|Friday, October 5
Updated: October 6, 11:33 AM ET
Hoops hotbed in California
By Scott Howard-Cooper
Special to ESPN.com
P.S.: The NBA season has started out West too.
It's like camps on the Left Coast are flying under the radar amid the intense focus on the return of Michael Jordan. Or the really, really Left Coast, since the Lakers have been in Hawaii, or at least what remains of the Lakers. Kobe Bryant missed the start because of the death of his grandfather, Phil Jackson returned to the Mainlaind early because of the death of his mother, Shaquille O'Neal is out with a toe injury and Derek Fisher is out with a foot injury, so your favorites to threepeat are just trying to get by for now.
This could all mean a grand total of nothing when things really start to matter in the spring -- see: Rope-a-Dope, 2000-01 -- but it's an interesting twist for now. The Lakers in the background. Up next: the Atlantic Ocean gets misplaced.
And it's not just them. L.A.'s first preseason opponent, the Golden State Warriors, are actually healthy for a change, at least except for the twisted logic suffered when they became content to let other teams decide the market value of Marc Jackson. That has a foundation in fiscal responsibility (why bid against yourself?) but just as much shows a passive approach to roster management. Determine how much a player is worth to you and negotiate off that, not whatever offer sheet comes in.
Beyond that, though, the Warriors are walking without a limp again. The biggest injury threat as camp opened was that Antawn Jamison was smiling so much from the max contract extension late in the summer that he might strain his ears. He also had a new running mate on the wing, promising rookie Jason Richardson. He had some might-as-well-be-new muscle on the other side, with Danny Fortson back after lasting all of six games in his first season in Golden State before being doomed by a a stress fracture in the right foot. He averaged 16.3 boards in those six and 11.6 in 59 games as a Nugget in 1998-99, and now really gets the chance to prove he can rebound.
The Warriors are talking about feeling optimistic and encouraged and enthusiastic. But that's nothing compared to what they are not feeling for a change.
"I'm healthy, other players are healthy," Fortson said. "That's never happened too much around here. I'm really hyped up about it."
Imagine how the Clippers are feeling. No contract hassles during the summer. No coaching issues. A successful 2000-01 of 31 wins followed by the offseason acquisition of Elton Brand, who brings dependability inside and a great attitude. Another season with the developing Lamar Odom and Darius Miles. An ally in ...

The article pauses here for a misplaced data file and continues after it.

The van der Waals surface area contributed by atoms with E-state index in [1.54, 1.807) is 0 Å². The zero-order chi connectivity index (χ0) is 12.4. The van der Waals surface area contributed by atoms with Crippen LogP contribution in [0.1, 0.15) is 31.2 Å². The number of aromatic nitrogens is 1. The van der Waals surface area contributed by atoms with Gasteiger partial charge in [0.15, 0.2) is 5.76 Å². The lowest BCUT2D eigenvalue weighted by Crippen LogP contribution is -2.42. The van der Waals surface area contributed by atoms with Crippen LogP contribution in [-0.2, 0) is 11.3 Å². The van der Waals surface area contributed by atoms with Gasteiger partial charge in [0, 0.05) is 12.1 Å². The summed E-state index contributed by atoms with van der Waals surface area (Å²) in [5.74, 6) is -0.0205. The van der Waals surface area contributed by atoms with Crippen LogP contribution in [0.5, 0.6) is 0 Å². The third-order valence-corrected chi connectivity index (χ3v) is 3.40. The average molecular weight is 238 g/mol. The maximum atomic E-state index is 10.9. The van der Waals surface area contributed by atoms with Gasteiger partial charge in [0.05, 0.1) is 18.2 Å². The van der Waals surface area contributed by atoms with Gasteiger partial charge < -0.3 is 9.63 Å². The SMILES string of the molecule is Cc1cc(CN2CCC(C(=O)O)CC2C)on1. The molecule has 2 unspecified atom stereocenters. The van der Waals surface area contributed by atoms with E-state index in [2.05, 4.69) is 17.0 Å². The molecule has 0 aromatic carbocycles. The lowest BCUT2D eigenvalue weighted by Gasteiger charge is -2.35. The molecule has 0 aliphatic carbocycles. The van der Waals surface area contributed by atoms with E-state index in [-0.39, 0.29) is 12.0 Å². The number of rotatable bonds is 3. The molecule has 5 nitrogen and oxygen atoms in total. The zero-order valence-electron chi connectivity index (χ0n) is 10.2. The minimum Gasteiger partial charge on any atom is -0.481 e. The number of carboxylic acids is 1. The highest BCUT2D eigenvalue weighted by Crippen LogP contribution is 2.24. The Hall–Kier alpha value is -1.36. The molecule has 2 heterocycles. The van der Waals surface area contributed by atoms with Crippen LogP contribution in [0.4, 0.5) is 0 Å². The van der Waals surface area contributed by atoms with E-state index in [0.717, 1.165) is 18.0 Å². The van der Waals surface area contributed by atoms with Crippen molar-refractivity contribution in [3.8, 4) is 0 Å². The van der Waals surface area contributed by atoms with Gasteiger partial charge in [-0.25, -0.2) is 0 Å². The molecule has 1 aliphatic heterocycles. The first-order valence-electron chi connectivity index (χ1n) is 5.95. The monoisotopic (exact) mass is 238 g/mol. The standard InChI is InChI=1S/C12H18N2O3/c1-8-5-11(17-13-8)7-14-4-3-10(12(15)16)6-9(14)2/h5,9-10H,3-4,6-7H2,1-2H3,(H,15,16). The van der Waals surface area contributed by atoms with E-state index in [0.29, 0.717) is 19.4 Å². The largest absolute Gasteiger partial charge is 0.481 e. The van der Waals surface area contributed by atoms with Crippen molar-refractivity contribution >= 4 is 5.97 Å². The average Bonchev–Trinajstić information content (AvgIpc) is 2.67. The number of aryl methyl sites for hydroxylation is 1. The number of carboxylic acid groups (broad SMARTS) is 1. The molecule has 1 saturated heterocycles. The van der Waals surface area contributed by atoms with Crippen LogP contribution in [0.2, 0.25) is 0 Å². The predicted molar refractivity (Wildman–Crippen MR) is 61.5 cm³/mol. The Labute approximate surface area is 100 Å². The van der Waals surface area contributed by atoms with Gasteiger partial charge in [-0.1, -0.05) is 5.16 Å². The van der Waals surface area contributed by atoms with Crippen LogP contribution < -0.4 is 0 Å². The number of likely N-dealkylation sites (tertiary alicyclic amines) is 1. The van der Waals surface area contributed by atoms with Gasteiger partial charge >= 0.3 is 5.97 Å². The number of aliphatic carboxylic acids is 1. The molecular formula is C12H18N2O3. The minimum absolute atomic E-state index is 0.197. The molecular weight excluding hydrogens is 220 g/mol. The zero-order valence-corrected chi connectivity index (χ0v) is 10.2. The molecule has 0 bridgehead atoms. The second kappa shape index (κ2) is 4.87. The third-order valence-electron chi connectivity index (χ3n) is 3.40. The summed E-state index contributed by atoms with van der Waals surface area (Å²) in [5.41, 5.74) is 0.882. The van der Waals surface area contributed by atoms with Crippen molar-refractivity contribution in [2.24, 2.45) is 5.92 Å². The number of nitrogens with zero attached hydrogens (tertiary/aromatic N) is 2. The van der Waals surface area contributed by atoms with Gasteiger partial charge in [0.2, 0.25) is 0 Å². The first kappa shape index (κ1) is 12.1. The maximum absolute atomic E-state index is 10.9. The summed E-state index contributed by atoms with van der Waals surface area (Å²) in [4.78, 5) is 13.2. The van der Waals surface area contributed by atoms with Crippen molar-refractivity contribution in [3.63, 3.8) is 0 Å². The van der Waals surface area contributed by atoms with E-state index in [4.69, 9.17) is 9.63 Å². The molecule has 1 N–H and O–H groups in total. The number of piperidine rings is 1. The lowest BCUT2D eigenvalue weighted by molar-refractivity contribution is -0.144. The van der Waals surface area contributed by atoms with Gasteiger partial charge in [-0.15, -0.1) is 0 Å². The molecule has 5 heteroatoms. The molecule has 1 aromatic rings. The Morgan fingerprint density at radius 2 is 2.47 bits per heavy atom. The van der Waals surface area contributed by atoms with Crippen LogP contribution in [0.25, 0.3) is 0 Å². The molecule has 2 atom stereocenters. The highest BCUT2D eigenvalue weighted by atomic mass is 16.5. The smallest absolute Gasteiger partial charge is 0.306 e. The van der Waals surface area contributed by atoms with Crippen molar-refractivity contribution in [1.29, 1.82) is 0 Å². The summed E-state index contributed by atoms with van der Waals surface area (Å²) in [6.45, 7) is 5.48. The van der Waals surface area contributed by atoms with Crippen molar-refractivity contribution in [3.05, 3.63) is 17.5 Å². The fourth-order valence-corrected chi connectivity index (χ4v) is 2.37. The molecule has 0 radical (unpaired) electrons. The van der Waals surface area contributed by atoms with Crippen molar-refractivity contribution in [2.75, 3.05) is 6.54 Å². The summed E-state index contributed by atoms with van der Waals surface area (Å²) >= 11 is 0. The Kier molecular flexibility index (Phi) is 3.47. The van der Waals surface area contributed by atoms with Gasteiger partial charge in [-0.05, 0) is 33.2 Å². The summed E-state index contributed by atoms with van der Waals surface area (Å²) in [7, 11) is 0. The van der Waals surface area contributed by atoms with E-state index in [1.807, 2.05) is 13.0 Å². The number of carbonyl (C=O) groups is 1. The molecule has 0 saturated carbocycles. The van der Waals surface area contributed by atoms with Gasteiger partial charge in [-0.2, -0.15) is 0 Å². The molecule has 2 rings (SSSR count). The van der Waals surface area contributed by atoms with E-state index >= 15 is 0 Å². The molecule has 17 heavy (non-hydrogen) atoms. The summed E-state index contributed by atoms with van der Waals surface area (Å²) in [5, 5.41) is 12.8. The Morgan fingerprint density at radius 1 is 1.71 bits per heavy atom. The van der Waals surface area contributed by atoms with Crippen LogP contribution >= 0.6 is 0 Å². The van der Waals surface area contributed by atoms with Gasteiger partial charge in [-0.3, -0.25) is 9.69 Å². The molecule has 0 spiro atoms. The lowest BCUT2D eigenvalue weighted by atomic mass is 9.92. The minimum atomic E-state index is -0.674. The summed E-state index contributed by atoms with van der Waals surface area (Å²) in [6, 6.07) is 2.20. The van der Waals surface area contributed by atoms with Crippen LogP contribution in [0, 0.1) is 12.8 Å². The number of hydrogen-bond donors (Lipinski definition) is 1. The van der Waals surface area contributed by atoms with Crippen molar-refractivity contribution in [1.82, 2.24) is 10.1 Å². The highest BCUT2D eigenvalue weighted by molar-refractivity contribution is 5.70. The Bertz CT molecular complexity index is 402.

Just before word that farmers are in support of the locust swarm comes word that Falk has taken up for the Clippers, or at least found someone more fun to pick on these days. Rarely has management had a foil like the uber-agent, and goodness knows there have been plenty of other candidates, but Falk isn't spinning them over a Bar-B-Que spit anymore, unlike the days when he represented Ken Norman, Reggie Williams, Charles Smith and, in that ultimate Clipper moment of the past, Danny Ferry. Now, he's got Miles, Brand, Quentin Richardson and Corey Maggette and a supporting voice.
"I'm more apt to believe that he wants it now," Falk said of owner Donald T. Sterling. "I think at this point in his life, he's in a new building and they have a chance to win and challenge the Lakers. If this doesn't motivate him to keep it together, nothing will. I do believe him.... I'm optimistic that he'll keep it together, because I think Elgin (Baylor, the general manager) has done a great job of putting that team together, with an assist from Jerry Krause."
As in Jerry Krause, the executive vice president of the Bulls.
"I can recall that in 1999, we lobbied Chicago very hard to draft Elton over Odom," Falk said. "I think those were the two guys they were considering. So they (took Brand). The next year, we lobbied very hard for Chicago to draft Miles and Richardson, but they wouldn't give up the seventh pick (in a trade) to do that, and so they gave the Clippers Miles, Richardson and (Keyon) Dooling. And then they gave them back Elton. So anyone who says Jerry Krause can't build a team I take issue with. I think he's done an unbelieveable job building the L.A. Clippers." Thank you and drive safe! Don't forget to tip your waitresses!
Some 400 miles to the north, the Kings have already enjoyed their turnaround, of course. They got to 55 wins last season, finished a game behind the Lakers in the Pacific Division standings and then finished, um, four games behind the Lakers in the Western Conference semifinals. They got both key free agents, Chris Webber and Doug Christie, back and upgraded at point guard with the acquisition of Mike Bibby for Jason Williams. They have stability and depth.
Just in case no one noticed.
"Sometimes, that's the best thing, that you never let 'em see you coming," Christie said. "If the focus is someplace else, that's fantastic. That's just going to be less strife on us."
For now. Figure everyone will see them coming before Oct. 30 gets too close, just behind the Lakers, likewise out of sight at the moment. At least everyone outside of Washington.
Scott Howard-Cooper covers the NBA for the Sacramento Bee and is a regular contributor to ESPN.com.